HOUSTON -- Texans defensive end Mario Williams desperately wants to blend in with his teammates, but that's no easy task when you're perhaps the most controversial No. 1 overall draft choice in league history.
To his credit, Williams has somehow remained patient with the persistent questions. Asked whether he'd ever daydreamed of being, say, the third overall pick, Williams didn't hesitate.
"No, because it would've been the same type of stuff," he said. "It would've been just as bad because people don't look at the overall situation. They just wanted someone else."
Fortunately for the Texans, Williams hasn't let the unreasonable expectations put him in the tank. When last season ended, he offered to take every member of the defensive line on an all-expense-paid vacation to Brazil. When only three teammates expressed any interest in the trip, he instead holed up at the Texans' Methodist Training Facility, where he dropped 10 pounds and added even more quickness to his game.
If you don't count his unscheduled appearance in a YouTube video driving his burnt-orange Lamborghini at 150 mph on a highway in North Carolina, it's been a pretty solid offseason for Williams.
"He's matured a lot as a person," second-year coach Gary Kubiak said. "There's no doubt about that. As a player, things are easier for him now. He doesn't have to work so hard just at the base schemes and what we're doing. Now he's just got to grow basically as a pro; coming up with more packages to rush the passer, coming up with more moves. That's where he's got to get better, to become more effective."
It seems odd that a coach who built his reputation as an offensive coordinator in Denver appears to be staking his future to a talented but young defense. The Texans have chosen a defensive lineman in the first round in four consecutive drafts, in part because the first two picks, Travis Johnson and Jason Babin, haven't exactly worked out.
Kubiak hired former Dolphins defensive coordinator Richard Smith to change the defense from a 3-4 to a 4-3, and the early returns were disastrous. Through the first three games of 2006, the Texans' defense was allowing 483.7 yards per game as the team was outscored, 98-49.
In order to create some semblance of a pass rush, Smith played Williams on both sides, and moved him inside on third-down passing situations. As a result, Williams wasn't consistent, and his inability to register a sack through the first three games only added to his self-doubt.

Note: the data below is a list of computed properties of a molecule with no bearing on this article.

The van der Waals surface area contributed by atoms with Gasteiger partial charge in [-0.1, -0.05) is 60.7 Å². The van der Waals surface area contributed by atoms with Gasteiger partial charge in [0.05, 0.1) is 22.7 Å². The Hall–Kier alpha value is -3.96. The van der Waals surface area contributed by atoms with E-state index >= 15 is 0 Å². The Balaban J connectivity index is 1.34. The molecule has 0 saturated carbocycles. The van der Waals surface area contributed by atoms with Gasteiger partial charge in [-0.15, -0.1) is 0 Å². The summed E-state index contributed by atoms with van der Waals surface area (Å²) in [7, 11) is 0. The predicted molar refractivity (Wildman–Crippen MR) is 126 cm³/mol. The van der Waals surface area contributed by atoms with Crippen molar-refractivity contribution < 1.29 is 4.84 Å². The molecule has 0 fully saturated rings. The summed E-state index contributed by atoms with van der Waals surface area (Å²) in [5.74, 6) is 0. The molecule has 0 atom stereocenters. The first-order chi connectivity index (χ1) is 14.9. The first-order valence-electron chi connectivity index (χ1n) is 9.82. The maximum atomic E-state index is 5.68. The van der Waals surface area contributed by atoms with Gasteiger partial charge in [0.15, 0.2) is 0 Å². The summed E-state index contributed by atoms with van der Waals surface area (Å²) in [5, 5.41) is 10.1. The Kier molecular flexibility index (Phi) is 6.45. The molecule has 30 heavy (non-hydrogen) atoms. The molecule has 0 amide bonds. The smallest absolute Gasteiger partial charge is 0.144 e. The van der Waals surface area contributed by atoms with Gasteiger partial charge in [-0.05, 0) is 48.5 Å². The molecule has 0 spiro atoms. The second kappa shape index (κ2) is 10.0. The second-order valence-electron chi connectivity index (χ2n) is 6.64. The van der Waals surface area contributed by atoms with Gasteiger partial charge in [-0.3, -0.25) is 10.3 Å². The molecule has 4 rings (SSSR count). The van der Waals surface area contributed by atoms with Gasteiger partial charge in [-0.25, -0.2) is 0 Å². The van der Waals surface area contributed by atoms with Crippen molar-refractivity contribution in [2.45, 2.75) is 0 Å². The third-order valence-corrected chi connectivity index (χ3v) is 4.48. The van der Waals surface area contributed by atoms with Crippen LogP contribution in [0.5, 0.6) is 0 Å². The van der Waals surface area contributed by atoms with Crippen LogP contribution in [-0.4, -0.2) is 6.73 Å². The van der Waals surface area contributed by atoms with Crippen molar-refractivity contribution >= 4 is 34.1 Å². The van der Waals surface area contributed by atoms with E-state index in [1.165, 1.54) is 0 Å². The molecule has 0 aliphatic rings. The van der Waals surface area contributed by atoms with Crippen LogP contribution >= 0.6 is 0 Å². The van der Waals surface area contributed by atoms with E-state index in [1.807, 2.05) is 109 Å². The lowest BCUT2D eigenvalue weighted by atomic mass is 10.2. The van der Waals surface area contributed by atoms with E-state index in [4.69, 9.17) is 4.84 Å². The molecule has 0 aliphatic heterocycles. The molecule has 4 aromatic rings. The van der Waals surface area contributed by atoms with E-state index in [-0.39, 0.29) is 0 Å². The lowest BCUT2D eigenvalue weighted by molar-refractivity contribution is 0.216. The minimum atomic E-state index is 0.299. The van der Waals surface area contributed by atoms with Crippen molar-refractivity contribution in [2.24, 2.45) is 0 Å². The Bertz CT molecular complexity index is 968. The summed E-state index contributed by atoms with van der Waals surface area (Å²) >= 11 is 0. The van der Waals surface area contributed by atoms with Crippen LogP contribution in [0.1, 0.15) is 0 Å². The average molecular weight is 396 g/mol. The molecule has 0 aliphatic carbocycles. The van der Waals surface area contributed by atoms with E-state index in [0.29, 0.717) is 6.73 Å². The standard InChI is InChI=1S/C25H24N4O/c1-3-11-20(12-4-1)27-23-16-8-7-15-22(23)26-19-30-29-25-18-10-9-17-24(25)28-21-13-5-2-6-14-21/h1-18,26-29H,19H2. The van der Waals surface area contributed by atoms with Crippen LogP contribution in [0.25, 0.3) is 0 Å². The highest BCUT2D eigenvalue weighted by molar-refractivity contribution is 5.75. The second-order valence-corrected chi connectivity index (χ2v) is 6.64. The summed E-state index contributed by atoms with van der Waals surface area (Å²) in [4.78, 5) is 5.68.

"Moving him all around wasn't the right thing to do," Smith said. "We decided to let him get good at one spot, so he could just let his instincts take over."
Even now, veteran defensive end N.D. Kalu occasionally pulls Williams aside to remind him not to be so mechanical. Kalu, who played college football a few miles from Reliant Stadium at Rice, has served as a sounding board for young players such as Williams and this year's first-round draft choice, defensive tackle Amobi Okoye.
"I looked over the other day and Mario was counting his steps before making a move," Kalu said. "He's got 20 different people in his ear, and sometimes you have to say, 'Screw the coaches, screw the technique.'"
Williams finished with only 4½ sacks last season, but he played half the season with a foot injury that kept him out of practice and required pain-killing injections. A lot of players attempt to explain that sacks don't tell the whole story -- especially when they don't record many. But that's not the case with Williams.
Asked about his personal goals heading into this season, Williams said he wanted the single-season sack record. When I reminded him that he came up 18 sacks shy of that mark, his expression didn't change.
"You have to aim high," Williams said. "So I want the record."
Lost in the fallout from the 2006 draft is the fact that second-round draft choice DeMeco Ryans had a remarkable season at middle linebacker, finishing with 125 tackles and 3½ sacks. At 23, he's already the unquestioned leader of this defense. The only problem is that the former Alabama star is so unassuming that coaches have asked him to become more of a vocal presence on the field.
"I've coached players like Gary Plummer and Ken Norton Jr.," Smith said, "and DeMeco already has the recognition skills those guys had in their 10th years. A lot of times rookies will come over to the sideline all wide-eyed when something goes wrong, but that never happened to him."
Ryans said he takes a lot of pride in the fact that the Texans have chosen to build around their defense.
"We have to be the backbone of the team," he said. "If the offense can put a few points on the board, we think we can do the rest."
A week after the Texans fell to 0-3 with an embarrassing loss to the Redskins last season, they held the Dolphins to 289 yards in a 17-15 victory. Over the final 13 games of the season, the Texans had the 10th-best overall defense in the league, and allowed only 303.8 yards per game.
"We weren't as bad as we thought we were," said cornerback Dunta Robinson, a first-round draft choice in 2004.
Robinson spent February and March living out of a Ramada Inn in Newark, N.J., while working out at a nearby training facility. He had to take a shuttle to the facility because he left his two cars in Houston.
"It felt so good winning those last two games of the season that I just wanted to keep going," he said. "This city deserves a winning football team, and I felt like we all needed to do something extra to make that happen."
Now, we'll see if all that work pays off.
Matt Mosley covers the NFL for ESPN.com. He may be reached at firstname.lastname@example.org.